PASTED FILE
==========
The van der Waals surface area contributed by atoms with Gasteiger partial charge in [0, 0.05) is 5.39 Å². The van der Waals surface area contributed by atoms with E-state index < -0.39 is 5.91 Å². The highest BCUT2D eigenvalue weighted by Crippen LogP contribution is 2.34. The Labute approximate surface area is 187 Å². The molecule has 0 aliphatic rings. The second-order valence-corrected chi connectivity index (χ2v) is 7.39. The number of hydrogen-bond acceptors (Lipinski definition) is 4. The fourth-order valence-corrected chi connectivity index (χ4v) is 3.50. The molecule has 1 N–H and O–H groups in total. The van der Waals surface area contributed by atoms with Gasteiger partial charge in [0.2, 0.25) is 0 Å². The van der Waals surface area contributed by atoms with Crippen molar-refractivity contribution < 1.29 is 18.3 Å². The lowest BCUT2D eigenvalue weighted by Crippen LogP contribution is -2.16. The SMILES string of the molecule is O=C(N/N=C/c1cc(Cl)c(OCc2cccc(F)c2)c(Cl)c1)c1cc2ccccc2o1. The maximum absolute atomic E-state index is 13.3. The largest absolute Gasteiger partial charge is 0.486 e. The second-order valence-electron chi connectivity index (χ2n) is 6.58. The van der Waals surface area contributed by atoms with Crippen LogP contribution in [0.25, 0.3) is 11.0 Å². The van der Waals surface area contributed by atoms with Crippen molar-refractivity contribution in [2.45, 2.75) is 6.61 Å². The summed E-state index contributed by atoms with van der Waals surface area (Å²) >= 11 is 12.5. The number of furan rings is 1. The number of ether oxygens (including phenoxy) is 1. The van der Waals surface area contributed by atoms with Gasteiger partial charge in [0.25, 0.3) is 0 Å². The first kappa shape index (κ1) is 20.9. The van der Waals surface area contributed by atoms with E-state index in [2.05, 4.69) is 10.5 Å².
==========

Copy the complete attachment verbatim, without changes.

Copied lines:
The van der Waals surface area contributed by atoms with Gasteiger partial charge in [0, 0.05) is 5.39 Å². The van der Waals surface area contributed by atoms with E-state index < -0.39 is 5.91 Å². The highest BCUT2D eigenvalue weighted by Crippen LogP contribution is 2.34. The Labute approximate surface area is 187 Å². The molecule has 0 aliphatic rings. The second-order valence-corrected chi connectivity index (χ2v) is 7.39. The number of hydrogen-bond acceptors (Lipinski definition) is 4. The fourth-order valence-corrected chi connectivity index (χ4v) is 3.50. The molecule has 1 N–H and O–H groups in total. The van der Waals surface area contributed by atoms with Gasteiger partial charge in [0.2, 0.25) is 0 Å². The van der Waals surface area contributed by atoms with Crippen molar-refractivity contribution < 1.29 is 18.3 Å². The lowest BCUT2D eigenvalue weighted by Crippen LogP contribution is -2.16. The SMILES string of the molecule is O=C(N/N=C/c1cc(Cl)c(OCc2cccc(F)c2)c(Cl)c1)c1cc2ccccc2o1. The maximum absolute atomic E-state index is 13.3. The largest absolute Gasteiger partial charge is 0.486 e. The second-order valence-electron chi connectivity index (χ2n) is 6.58. The van der Waals surface area contributed by atoms with Crippen LogP contribution in [0.25, 0.3) is 11.0 Å². The van der Waals surface area contributed by atoms with Crippen molar-refractivity contribution in [2.45, 2.75) is 6.61 Å². The summed E-state index contributed by atoms with van der Waals surface area (Å²) >= 11 is 12.5. The number of furan rings is 1. The number of ether oxygens (including phenoxy) is 1. The van der Waals surface area contributed by atoms with Gasteiger partial charge in [0.25, 0.3) is 0 Å². The first kappa shape index (κ1) is 20.9. The van der Waals surface area contributed by atoms with E-state index in [2.05, 4.69) is 10.5 Å².